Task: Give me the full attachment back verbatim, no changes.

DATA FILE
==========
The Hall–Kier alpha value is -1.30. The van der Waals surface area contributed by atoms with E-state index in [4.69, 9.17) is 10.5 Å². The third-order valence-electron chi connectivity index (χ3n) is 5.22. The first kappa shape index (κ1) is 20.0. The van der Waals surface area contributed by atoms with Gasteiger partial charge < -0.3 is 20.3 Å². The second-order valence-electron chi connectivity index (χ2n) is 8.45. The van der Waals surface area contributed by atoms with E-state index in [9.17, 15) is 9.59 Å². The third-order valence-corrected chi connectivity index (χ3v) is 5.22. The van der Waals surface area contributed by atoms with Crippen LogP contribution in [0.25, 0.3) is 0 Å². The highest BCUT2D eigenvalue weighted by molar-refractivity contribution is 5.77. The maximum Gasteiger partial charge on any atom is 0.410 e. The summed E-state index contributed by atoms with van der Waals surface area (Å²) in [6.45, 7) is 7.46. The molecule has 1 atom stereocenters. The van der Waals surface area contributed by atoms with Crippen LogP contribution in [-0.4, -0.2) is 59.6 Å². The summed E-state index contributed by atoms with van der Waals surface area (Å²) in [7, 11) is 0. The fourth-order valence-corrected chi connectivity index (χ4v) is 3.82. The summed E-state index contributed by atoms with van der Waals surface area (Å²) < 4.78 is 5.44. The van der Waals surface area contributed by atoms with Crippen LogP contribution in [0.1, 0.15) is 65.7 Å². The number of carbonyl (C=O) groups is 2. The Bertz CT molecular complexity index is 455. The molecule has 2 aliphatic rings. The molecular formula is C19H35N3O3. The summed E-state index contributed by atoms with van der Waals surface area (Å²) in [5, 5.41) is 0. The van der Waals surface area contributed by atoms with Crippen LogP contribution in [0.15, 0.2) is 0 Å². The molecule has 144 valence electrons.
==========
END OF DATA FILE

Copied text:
The Hall–Kier alpha value is -1.30. The van der Waals surface area contributed by atoms with E-state index in [4.69, 9.17) is 10.5 Å². The third-order valence-electron chi connectivity index (χ3n) is 5.22. The first kappa shape index (κ1) is 20.0. The van der Waals surface area contributed by atoms with Gasteiger partial charge < -0.3 is 20.3 Å². The second-order valence-electron chi connectivity index (χ2n) is 8.45. The van der Waals surface area contributed by atoms with E-state index in [9.17, 15) is 9.59 Å². The third-order valence-corrected chi connectivity index (χ3v) is 5.22. The van der Waals surface area contributed by atoms with Crippen LogP contribution in [0.25, 0.3) is 0 Å². The highest BCUT2D eigenvalue weighted by molar-refractivity contribution is 5.77. The maximum Gasteiger partial charge on any atom is 0.410 e. The summed E-state index contributed by atoms with van der Waals surface area (Å²) in [6.45, 7) is 7.46. The molecule has 1 atom stereocenters. The van der Waals surface area contributed by atoms with Crippen LogP contribution in [-0.4, -0.2) is 59.6 Å². The summed E-state index contributed by atoms with van der Waals surface area (Å²) in [7, 11) is 0. The fourth-order valence-corrected chi connectivity index (χ4v) is 3.82. The summed E-state index contributed by atoms with van der Waals surface area (Å²) < 4.78 is 5.44. The van der Waals surface area contributed by atoms with Crippen LogP contribution in [0.1, 0.15) is 65.7 Å². The number of carbonyl (C=O) groups is 2. The Bertz CT molecular complexity index is 455. The molecule has 2 aliphatic rings. The molecular formula is C19H35N3O3. The summed E-state index contributed by atoms with van der Waals surface area (Å²) in [5, 5.41) is 0. The van der Waals surface area contributed by atoms with Crippen LogP contribution in [0.15, 0.2) is 0 Å². The molecule has 144 valence electrons.